DUIs are harshly penalized in Arizona. Among other things, a DUI conviction will result in a license suspension. However, many people drive to work, to school, and to medical appointments. If you need a license to take care of essential activities in Arizona, you may be able to obtain a hardship license. The criteria for a hardship license are strict. It is crucial to retain a knowledgeable Phoenix DUI lawyer to advocate for a hardship license.How Do You Get a Hardship License?
Information about getting a hardship license is mailed to people who are eligible. Generally, people who are convicted of a first-time DUI offense or who have an implied consent suspension are eligible and will get this information in the mail. However, getting the hardship license is not automatic, so it is wise to consult a skillful criminal defense attorney.Hardship Licenses
In Arizona, there are specific criteria that you must meet in order to qualify for a hardship license. Even if you do qualify, granting a hardship license is not automatic. The court has discretion over whether to grant a hardship license. In order to qualify, you must be able to show that you did not injure anybody in the course of the events that happened that led to the DUI, you have no prior DUIs in the past five years, and not having a driver’s license will present a hardship, such that you need the license to support your family, which should include minors.
If you meet these criteria, you can apply for a restricted license. The restricted license, when granted, is usually useable for 60 days, and it permits you to drive to and from school, work, or the doctor’s office. You will need to complete an alcohol screening. The screening does not involve testing; it requires you to answer a series of questions over the phone. Usually, once a screening is done, you can be eligible for a restricted license after 30 days without driving.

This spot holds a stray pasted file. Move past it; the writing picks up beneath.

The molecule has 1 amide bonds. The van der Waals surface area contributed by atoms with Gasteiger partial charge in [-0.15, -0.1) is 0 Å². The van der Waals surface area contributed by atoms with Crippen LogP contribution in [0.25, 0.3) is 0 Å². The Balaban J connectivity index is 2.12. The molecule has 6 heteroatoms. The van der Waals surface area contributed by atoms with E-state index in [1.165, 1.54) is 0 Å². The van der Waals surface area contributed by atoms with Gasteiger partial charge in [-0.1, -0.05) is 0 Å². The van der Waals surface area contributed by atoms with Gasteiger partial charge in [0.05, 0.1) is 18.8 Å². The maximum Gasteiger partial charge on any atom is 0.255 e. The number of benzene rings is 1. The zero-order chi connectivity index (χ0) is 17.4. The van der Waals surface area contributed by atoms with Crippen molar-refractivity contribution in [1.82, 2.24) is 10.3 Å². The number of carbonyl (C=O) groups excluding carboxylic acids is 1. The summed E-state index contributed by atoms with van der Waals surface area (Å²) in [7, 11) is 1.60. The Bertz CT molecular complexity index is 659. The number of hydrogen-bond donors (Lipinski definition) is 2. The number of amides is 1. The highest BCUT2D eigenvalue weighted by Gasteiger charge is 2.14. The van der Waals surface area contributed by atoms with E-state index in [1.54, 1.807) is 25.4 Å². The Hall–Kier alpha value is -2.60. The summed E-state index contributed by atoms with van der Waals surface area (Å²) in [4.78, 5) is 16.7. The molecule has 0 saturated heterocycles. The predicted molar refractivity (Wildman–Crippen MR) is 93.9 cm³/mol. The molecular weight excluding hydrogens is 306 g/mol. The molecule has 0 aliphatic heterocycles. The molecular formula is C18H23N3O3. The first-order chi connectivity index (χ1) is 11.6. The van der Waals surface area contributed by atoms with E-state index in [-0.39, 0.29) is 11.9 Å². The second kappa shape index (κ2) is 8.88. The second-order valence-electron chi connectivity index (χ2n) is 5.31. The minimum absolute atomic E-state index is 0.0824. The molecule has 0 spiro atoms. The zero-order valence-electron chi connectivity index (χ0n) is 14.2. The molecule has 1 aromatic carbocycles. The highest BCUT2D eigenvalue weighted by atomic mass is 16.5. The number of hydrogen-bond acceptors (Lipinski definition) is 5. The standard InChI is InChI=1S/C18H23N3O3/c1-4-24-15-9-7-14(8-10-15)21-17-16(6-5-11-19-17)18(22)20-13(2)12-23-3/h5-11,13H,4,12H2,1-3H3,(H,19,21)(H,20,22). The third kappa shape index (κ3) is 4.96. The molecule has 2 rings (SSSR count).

Generally, people do lose their license for at least 30 days, even when an attorney is able to secure the restricted license. And even if you get a restricted license, it is likely that you will need to install an ignition interlock device on your car. This is a device that requires you to pass a breath test in order to start your car. You may need to install it for up to a year.Prior Offenses
If you only have one DUI within the last seven years, you should be able to get a restricted license after 30 days if you meet the eligibility requirements. However, if you have a prior administrative per se suspension or a prior DUI conviction within the last seven years, you will not be able to get a restricted license. Instead, you will have 90 days within which you cannot drive. You would still need to do the screening to get the license reinstated, but the license would not be restricted.
If your license is suspended based on the implied consent law because you failed to take a breath or chemical test, you are only eligible for a restricted license after you have not driven for 90 days. The suspension will last for a year. You will need to do a screening and perform 90 days of no driving in order to get the restricted license. You will also need to install an ignition interlock device for the remaining months of the suspension and post an SR 22 certificate of insurance. As with other restricted licenses, you will be limited in where you can go and for which purposes on the restricted license.
You will not be eligible for a restricted license if you received a prior implied consent suspension in the last seven years and get a second implied consent suspension.Hire a Phoenix Attorney to Fight a Drunk Driving Charge
If you are hoping to get a hardship license in Arizona, you should call experienced criminal defense lawyer James E. Novak. Mr. Novak represents people charged with crimes throughout the Phoenix area, including in Tempe, Mesa, Chandler, Gilbert, Scottsdale, and elsewhere in Maricopa County. Call him at (480) 413-1499 or submit our online form.